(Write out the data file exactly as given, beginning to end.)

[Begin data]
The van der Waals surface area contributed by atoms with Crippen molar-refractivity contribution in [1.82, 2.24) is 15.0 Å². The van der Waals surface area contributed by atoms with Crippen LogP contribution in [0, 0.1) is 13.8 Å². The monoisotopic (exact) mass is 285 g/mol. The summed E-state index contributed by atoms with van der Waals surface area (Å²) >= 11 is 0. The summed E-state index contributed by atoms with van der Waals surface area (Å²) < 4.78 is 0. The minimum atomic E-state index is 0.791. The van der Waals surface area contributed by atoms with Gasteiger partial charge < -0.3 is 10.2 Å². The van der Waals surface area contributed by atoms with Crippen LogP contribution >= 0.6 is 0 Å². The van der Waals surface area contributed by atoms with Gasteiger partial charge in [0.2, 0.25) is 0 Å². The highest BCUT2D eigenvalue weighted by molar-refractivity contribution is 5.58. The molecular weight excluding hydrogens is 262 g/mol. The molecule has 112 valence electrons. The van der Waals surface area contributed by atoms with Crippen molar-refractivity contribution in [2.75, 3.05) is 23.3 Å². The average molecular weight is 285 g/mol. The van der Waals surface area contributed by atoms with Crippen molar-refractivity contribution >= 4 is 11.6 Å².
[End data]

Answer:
The van der Waals surface area contributed by atoms with Crippen molar-refractivity contribution in [1.82, 2.24) is 15.0 Å². The van der Waals surface area contributed by atoms with Crippen LogP contribution in [0, 0.1) is 13.8 Å². The monoisotopic (exact) mass is 285 g/mol. The summed E-state index contributed by atoms with van der Waals surface area (Å²) >= 11 is 0. The summed E-state index contributed by atoms with van der Waals surface area (Å²) < 4.78 is 0. The minimum atomic E-state index is 0.791. The van der Waals surface area contributed by atoms with Gasteiger partial charge < -0.3 is 10.2 Å². The van der Waals surface area contributed by atoms with Crippen LogP contribution >= 0.6 is 0 Å². The van der Waals surface area contributed by atoms with Gasteiger partial charge in [0.2, 0.25) is 0 Å². The highest BCUT2D eigenvalue weighted by molar-refractivity contribution is 5.58. The molecular weight excluding hydrogens is 262 g/mol. The molecule has 112 valence electrons. The van der Waals surface area contributed by atoms with Crippen molar-refractivity contribution in [2.75, 3.05) is 23.3 Å². The average molecular weight is 285 g/mol. The van der Waals surface area contributed by atoms with Crippen molar-refractivity contribution >= 4 is 11.6 Å².